Michael Nyman (b. 1944)
Banjo, Bass - Doug Wootton
Clarinet, Clarinet [Bass] - Ian Mitchell, Rory Allam
Engineer [Audio Roughening] - Tony Cousins
Flute, Piccolo Flute, Recorder, Saxophone - Keith Thompson (2)
French Horn - Anne Barnard
Guitar, Bass - Ben Grove
Keyboards, Composed By - Michael Nyman
Mastered By - Tim Young
Photography - Narcia Resnick
Producer - David Cunningham, Michael Nyman
Recorded By - Al Williams, Dave Hunt
Saxophone [Soprano] - John Harle
Trombone [Bass], Tuba, Tuba [Euphonium] - Steve Saunders
Violin - Alexander Balanescu
Violin [Rebec], Violin - Nick Hayley, Roderick Skeaping
Violin, Viola - Elisabeth Perry
Total time 48:24
LP released on Island Records, Obscure #6, 1976
From 1968 to 1976, Michael Nyman worked as a music critic for various magazines (Studio International, Time Out, Tempo, The New Stateman or The Spectator). He studied 16th and 17th c. baroque music in the mid-1960s, composing only a handful of musical pieces prior to the present 'Decay Music' in 1976, the real starting point of his carreer as a composer. '1-100' is an auto-generative composition for piano that feeds itself along the way while remaining fairly minimal throughout. The kind of music that makes sense at low listening level - I would advise trying the experience at least once. After all, this is inspired by Erik Satie's musique d'ameublement (furniture music). 'Bell Set No.1' is a brilliant pseudo-gamelan composition with a slight touch of 'Pump and Circumstances'. The interprets are Nigel Shipway and Michael Nyman on metallophones, ie: bells, triangle, gongs, cymbals and tam-tam. 'Bell Set No.1' is a system piece based on the percussions' sharp attack and slow decay, alternatively enhancing each. It works perfectly as a sound installation devoid of progression or change, without beginning nor end. I think the piece bears some influences from Henry Wolff and Nancy Jennings' 1971 'Tibetan Bells', one of the earliest example of fusion between ethnic and meditative music. 'Bell Set' is a gorgeous piece of upper-class british gamelan played with tongues firmly in cheek as if composed for an imaginary tea ceremony at Windsor Castle. Note: as with the entire Obscure series, LP pressing quality is bad, probably made from recycled vinyl. It seems the Island Record A&R manager who commissioned it didn't believe in any commercial potential for the series.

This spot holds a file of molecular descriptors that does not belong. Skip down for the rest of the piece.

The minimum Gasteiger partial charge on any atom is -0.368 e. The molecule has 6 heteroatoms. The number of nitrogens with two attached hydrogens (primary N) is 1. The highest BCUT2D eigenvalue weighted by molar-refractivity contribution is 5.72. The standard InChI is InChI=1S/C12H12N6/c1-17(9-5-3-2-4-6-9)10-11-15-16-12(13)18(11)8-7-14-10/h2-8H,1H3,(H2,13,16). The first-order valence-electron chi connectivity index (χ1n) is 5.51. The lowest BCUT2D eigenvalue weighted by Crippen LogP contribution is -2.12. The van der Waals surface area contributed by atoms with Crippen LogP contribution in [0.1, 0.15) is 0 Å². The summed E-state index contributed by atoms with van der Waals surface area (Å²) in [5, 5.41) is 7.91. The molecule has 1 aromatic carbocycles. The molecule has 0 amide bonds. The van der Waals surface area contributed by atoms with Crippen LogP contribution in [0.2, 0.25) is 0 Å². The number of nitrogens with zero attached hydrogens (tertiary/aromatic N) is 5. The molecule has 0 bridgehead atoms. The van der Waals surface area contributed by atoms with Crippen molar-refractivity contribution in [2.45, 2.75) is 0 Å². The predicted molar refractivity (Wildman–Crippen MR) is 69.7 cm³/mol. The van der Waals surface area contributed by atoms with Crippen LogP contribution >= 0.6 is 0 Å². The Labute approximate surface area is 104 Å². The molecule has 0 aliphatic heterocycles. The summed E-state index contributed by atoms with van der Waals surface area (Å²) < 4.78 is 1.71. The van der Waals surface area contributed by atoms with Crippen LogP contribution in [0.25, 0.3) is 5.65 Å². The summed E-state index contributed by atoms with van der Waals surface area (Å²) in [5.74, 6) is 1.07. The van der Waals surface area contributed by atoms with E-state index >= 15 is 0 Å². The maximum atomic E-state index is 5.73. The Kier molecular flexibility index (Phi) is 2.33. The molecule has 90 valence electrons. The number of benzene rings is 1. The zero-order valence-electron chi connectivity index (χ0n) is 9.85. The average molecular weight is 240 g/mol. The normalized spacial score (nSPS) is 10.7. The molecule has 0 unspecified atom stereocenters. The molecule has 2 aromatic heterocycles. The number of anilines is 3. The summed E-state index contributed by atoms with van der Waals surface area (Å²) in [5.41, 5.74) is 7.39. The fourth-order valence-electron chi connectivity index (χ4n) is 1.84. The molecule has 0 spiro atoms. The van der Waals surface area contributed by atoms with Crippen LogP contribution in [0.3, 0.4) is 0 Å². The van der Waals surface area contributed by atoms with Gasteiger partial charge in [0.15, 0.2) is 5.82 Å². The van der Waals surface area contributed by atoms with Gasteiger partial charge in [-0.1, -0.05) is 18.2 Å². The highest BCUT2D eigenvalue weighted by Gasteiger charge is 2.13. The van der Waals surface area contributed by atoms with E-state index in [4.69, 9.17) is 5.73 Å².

Notes by Continuo
Presented in collaboration with Continuo
A DVD of the film by the British Film Institute was released with a score by Michael Nyman. This score is readily available on several different DVD editions. It has not been issued on CD, but some of the score is reworked from material Nyman wrote for the Sega Saturn video game Enemy Zero, which had a limited CD release, and Nyman performs a brief excerpt, "Odessa Beach" on his album, The Piano Sings.
Thanks to Chris Yewell.